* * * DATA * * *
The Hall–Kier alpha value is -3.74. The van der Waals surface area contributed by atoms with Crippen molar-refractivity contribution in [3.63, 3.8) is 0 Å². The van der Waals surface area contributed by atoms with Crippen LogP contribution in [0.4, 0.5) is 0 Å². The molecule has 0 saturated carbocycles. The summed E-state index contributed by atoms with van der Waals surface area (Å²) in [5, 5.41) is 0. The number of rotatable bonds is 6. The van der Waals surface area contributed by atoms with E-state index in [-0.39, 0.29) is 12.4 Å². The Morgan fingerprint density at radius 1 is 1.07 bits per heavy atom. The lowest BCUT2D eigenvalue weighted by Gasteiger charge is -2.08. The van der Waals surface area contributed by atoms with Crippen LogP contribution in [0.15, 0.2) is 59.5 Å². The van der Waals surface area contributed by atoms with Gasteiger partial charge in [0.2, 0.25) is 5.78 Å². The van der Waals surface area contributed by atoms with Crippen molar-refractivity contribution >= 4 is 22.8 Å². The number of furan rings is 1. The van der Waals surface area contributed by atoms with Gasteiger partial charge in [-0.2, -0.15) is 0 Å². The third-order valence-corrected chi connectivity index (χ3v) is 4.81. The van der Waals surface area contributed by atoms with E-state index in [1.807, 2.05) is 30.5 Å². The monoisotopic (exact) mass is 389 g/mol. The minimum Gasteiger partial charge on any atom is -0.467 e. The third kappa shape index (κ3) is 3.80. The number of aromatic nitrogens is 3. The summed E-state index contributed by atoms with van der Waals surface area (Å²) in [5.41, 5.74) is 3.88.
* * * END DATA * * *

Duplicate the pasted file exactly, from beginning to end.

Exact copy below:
The Hall–Kier alpha value is -3.74. The van der Waals surface area contributed by atoms with Crippen molar-refractivity contribution in [3.63, 3.8) is 0 Å². The van der Waals surface area contributed by atoms with Crippen LogP contribution in [0.4, 0.5) is 0 Å². The molecule has 0 saturated carbocycles. The summed E-state index contributed by atoms with van der Waals surface area (Å²) in [5, 5.41) is 0. The number of rotatable bonds is 6. The van der Waals surface area contributed by atoms with E-state index in [-0.39, 0.29) is 12.4 Å². The Morgan fingerprint density at radius 1 is 1.07 bits per heavy atom. The lowest BCUT2D eigenvalue weighted by Gasteiger charge is -2.08. The van der Waals surface area contributed by atoms with Crippen LogP contribution in [0.15, 0.2) is 59.5 Å². The van der Waals surface area contributed by atoms with Gasteiger partial charge in [0.2, 0.25) is 5.78 Å². The van der Waals surface area contributed by atoms with Crippen molar-refractivity contribution >= 4 is 22.8 Å². The number of furan rings is 1. The van der Waals surface area contributed by atoms with Gasteiger partial charge in [-0.2, -0.15) is 0 Å². The third-order valence-corrected chi connectivity index (χ3v) is 4.81. The van der Waals surface area contributed by atoms with E-state index in [1.807, 2.05) is 30.5 Å². The monoisotopic (exact) mass is 389 g/mol. The minimum Gasteiger partial charge on any atom is -0.467 e. The third kappa shape index (κ3) is 3.80. The number of aromatic nitrogens is 3. The summed E-state index contributed by atoms with van der Waals surface area (Å²) in [5.41, 5.74) is 3.88.